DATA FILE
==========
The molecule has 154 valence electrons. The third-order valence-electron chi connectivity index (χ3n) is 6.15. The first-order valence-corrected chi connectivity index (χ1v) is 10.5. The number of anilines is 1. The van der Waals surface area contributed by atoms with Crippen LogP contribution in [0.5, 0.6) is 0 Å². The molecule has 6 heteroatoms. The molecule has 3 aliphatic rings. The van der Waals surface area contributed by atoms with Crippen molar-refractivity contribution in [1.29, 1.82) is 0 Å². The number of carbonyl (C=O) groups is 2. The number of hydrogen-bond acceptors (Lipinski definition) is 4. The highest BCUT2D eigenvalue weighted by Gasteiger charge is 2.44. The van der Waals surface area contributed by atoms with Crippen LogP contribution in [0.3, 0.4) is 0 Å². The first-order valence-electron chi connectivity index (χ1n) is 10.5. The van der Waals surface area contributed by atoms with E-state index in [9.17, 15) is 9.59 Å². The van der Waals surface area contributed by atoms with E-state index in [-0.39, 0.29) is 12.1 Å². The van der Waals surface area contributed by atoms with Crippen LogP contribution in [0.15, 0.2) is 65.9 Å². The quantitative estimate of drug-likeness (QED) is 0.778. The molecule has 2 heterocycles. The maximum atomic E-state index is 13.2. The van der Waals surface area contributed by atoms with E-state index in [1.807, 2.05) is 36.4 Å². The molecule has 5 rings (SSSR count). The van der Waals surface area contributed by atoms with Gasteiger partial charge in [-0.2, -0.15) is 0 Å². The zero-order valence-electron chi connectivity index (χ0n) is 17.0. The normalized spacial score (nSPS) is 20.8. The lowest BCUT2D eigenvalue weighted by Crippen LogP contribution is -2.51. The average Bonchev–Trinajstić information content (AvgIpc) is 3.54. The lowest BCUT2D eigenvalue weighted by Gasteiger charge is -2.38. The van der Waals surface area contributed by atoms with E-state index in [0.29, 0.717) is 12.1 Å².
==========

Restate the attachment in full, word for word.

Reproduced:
The molecule has 154 valence electrons. The third-order valence-electron chi connectivity index (χ3n) is 6.15. The first-order valence-corrected chi connectivity index (χ1v) is 10.5. The number of anilines is 1. The van der Waals surface area contributed by atoms with Crippen LogP contribution in [0.5, 0.6) is 0 Å². The molecule has 6 heteroatoms. The molecule has 3 aliphatic rings. The van der Waals surface area contributed by atoms with Crippen molar-refractivity contribution in [1.29, 1.82) is 0 Å². The number of carbonyl (C=O) groups is 2. The number of hydrogen-bond acceptors (Lipinski definition) is 4. The highest BCUT2D eigenvalue weighted by Gasteiger charge is 2.44. The van der Waals surface area contributed by atoms with Crippen LogP contribution in [0.3, 0.4) is 0 Å². The first-order valence-electron chi connectivity index (χ1n) is 10.5. The van der Waals surface area contributed by atoms with E-state index in [9.17, 15) is 9.59 Å². The van der Waals surface area contributed by atoms with E-state index in [-0.39, 0.29) is 12.1 Å². The van der Waals surface area contributed by atoms with Crippen LogP contribution in [0.15, 0.2) is 65.9 Å². The quantitative estimate of drug-likeness (QED) is 0.778. The molecule has 2 heterocycles. The maximum atomic E-state index is 13.2. The van der Waals surface area contributed by atoms with E-state index in [1.807, 2.05) is 36.4 Å². The molecule has 5 rings (SSSR count). The van der Waals surface area contributed by atoms with Gasteiger partial charge in [-0.2, -0.15) is 0 Å². The zero-order valence-electron chi connectivity index (χ0n) is 17.0. The normalized spacial score (nSPS) is 20.8. The lowest BCUT2D eigenvalue weighted by Crippen LogP contribution is -2.51. The average Bonchev–Trinajstić information content (AvgIpc) is 3.54. The lowest BCUT2D eigenvalue weighted by Gasteiger charge is -2.38. The van der Waals surface area contributed by atoms with E-state index in [0.29, 0.717) is 12.1 Å².